10/9/08: Maybe you got to the page searching for Milwaukee International Film Festival 2008. Sorry to say, there isn't one. Next year, we hope, the new organization called Milwaukee Film will stage an international film festival here. Here's an MJS story about its new director.
My local film festival, MIFF, began five years ago as an effort launched by the publisher and film critic of our alt-weekly, the Shepherd Express (known as Express Milwaukee on the webs). Film fests are rarely money-making ventures; as I have been writing in my book on indie cinema, their noncommercial institutional identity lends them artistic legitimacy as arts organizations like museums and symphony orchestras and in contrast to for-profit multiplexes and art houses. Apparently the Milwaukee International Film Festival, although successful as a cultural event, now faces financial problems that threaten its future. These stem from the relation of the non-profit fest to the for-profit alt-weekly, from which it has been buying ads over the years with money in part raised from philanthropic foundations. When the festival claimed an outstanding debt to the alt-weekly, the foundations who have kept it afloat decided to cut off its funding. The story as such is in Bruce Murphy's online column at Milwaukee Magazine. The Shepherd Express disputes some of Murphy's facts and the implication that the festival's future is in question.
The economic and institutional underpinnings of alternative cinema are topics for much further analysis. Items in Murphy's comments and in the Express reply make clear that the public rationale for having film festivals is largely cultural rather than economic. High-profile arts events like a film festival give us a sense of our city's importance and vitality. The identity of Milwaukeeans seems to hang in the balance: having a film festival, like having a major league baseball team, makes us feel better about where we live. To the extent that festival films are better or different from the films we can see in other venues, the event promises edifying and educational opportunities that we don't otherwise get. This is presumed to be an unambiguous cultural good, like farmers markets and public parks.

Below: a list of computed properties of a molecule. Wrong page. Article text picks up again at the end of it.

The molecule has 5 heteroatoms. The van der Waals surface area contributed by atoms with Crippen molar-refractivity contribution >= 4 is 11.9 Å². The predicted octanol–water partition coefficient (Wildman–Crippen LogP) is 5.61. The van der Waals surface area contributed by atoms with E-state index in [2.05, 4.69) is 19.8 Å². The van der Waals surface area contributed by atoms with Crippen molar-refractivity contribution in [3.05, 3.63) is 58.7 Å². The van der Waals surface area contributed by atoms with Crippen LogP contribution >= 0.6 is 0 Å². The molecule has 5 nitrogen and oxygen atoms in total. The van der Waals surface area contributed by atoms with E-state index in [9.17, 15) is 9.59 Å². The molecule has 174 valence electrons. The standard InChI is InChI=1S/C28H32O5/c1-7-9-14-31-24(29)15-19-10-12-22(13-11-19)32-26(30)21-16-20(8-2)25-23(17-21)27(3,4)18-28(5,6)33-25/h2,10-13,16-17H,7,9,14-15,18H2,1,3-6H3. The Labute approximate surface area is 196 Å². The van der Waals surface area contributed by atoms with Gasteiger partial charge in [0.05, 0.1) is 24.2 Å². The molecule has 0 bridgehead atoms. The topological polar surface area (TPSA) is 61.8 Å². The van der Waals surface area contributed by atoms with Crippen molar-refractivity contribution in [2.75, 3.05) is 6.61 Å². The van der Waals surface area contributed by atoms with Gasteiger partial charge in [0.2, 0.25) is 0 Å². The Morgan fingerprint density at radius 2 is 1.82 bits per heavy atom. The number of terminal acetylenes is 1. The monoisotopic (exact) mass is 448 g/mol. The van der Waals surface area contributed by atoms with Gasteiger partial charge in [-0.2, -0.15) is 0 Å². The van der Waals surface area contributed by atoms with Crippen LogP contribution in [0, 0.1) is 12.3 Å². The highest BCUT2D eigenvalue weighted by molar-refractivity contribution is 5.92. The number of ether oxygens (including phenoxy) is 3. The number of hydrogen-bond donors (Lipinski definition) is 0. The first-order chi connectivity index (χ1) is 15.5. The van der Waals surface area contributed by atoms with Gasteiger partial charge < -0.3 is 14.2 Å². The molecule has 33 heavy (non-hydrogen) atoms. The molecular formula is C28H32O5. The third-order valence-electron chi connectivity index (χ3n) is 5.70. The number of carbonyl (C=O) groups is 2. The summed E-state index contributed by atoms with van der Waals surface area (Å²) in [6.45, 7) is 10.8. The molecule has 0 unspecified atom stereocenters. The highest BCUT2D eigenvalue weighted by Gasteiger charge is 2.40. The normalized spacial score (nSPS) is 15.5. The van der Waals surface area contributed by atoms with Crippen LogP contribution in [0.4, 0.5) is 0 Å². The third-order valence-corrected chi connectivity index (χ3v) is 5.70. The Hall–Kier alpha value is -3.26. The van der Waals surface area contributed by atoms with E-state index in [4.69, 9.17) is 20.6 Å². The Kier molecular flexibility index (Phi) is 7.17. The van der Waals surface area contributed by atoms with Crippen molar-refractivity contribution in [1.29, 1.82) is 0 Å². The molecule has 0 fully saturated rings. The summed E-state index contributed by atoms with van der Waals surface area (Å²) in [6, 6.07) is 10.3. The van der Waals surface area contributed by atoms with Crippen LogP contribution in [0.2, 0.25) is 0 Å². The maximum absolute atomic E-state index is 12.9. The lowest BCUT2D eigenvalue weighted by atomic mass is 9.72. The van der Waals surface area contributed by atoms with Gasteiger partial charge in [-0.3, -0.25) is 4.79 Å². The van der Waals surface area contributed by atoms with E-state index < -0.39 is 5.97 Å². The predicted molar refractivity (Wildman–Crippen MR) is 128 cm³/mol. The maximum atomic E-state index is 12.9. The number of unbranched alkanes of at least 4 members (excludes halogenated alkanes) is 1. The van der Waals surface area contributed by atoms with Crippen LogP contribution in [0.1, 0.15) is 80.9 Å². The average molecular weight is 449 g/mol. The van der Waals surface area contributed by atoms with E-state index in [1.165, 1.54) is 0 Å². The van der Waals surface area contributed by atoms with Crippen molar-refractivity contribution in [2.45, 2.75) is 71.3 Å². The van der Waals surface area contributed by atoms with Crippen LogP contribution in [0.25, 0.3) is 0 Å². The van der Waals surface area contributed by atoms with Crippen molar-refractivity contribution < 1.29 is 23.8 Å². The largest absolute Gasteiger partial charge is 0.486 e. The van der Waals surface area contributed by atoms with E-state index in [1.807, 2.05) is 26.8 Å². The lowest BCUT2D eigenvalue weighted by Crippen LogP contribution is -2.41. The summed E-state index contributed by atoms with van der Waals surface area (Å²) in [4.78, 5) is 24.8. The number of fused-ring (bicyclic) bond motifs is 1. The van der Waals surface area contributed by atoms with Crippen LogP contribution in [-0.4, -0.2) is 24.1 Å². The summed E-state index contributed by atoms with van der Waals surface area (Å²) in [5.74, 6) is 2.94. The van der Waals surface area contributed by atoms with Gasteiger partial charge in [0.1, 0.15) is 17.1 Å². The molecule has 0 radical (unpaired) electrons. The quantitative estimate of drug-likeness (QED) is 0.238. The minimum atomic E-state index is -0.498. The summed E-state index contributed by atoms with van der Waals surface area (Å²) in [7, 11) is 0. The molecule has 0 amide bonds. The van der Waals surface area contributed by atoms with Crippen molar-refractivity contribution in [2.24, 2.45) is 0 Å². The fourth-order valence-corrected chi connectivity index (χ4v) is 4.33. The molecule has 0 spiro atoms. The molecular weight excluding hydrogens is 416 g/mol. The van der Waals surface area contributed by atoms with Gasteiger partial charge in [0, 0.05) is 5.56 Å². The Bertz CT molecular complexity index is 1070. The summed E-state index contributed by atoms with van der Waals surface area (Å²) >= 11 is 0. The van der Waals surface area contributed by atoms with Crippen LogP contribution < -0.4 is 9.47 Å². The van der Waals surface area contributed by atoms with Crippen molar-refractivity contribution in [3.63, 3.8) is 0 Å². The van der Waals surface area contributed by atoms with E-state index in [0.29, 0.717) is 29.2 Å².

But despite the prevalence of the cultural logic in asserting the significance of film fests, there is also an economic one. The film festival here, like in so many other places, is meant to spur growth in the local media production biz, and in local retail and service sectors. A film fest is a way of attracting and keeping "creative class" types, whose presence is deemed essential for the future of any city's economy. And of course, local media like the Shepherd Express benefit greatly from having high-profile cultural events. It gives them material to cover and provides opportunities for boosts in circulation and ad revenue. The idea, then, that a film fest is merely a cultural good is naïve. Film festivals depend on donations from corporations and individuals and on state support of various kinds, many of which are given in part in hopes of economic, not just cultural, benefits. Whether the dealings of MIFF's leaders have been truly shady or not, this episode reveals the complex web of interests that produces a film festival, and the fact that bringing great cinema to a city and making a city a good place to live are only part of the agenda.